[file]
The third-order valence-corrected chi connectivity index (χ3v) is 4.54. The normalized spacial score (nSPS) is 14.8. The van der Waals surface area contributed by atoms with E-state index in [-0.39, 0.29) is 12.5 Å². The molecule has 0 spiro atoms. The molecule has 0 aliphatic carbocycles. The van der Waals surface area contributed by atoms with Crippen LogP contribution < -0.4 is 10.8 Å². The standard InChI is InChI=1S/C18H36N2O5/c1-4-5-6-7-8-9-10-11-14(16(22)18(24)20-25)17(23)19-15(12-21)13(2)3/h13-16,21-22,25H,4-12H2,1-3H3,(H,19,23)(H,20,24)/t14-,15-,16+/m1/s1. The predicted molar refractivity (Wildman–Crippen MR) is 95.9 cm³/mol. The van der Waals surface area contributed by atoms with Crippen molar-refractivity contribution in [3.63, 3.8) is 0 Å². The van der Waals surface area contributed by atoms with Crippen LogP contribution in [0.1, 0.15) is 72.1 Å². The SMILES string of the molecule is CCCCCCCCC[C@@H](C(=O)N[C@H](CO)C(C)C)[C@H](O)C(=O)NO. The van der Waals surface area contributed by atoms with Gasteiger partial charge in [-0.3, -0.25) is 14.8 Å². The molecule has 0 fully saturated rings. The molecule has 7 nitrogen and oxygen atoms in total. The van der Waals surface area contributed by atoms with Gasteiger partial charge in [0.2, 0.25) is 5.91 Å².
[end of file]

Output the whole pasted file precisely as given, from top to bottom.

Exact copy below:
The third-order valence-corrected chi connectivity index (χ3v) is 4.54. The normalized spacial score (nSPS) is 14.8. The van der Waals surface area contributed by atoms with E-state index in [-0.39, 0.29) is 12.5 Å². The molecule has 0 spiro atoms. The molecule has 0 aliphatic carbocycles. The van der Waals surface area contributed by atoms with Crippen LogP contribution < -0.4 is 10.8 Å². The standard InChI is InChI=1S/C18H36N2O5/c1-4-5-6-7-8-9-10-11-14(16(22)18(24)20-25)17(23)19-15(12-21)13(2)3/h13-16,21-22,25H,4-12H2,1-3H3,(H,19,23)(H,20,24)/t14-,15-,16+/m1/s1. The predicted molar refractivity (Wildman–Crippen MR) is 95.9 cm³/mol. The van der Waals surface area contributed by atoms with Crippen molar-refractivity contribution in [3.63, 3.8) is 0 Å². The van der Waals surface area contributed by atoms with Crippen LogP contribution in [0.1, 0.15) is 72.1 Å². The SMILES string of the molecule is CCCCCCCCC[C@@H](C(=O)N[C@H](CO)C(C)C)[C@H](O)C(=O)NO. The van der Waals surface area contributed by atoms with Gasteiger partial charge in [-0.3, -0.25) is 14.8 Å². The molecule has 0 fully saturated rings. The molecule has 7 nitrogen and oxygen atoms in total. The van der Waals surface area contributed by atoms with Gasteiger partial charge in [0.2, 0.25) is 5.91 Å².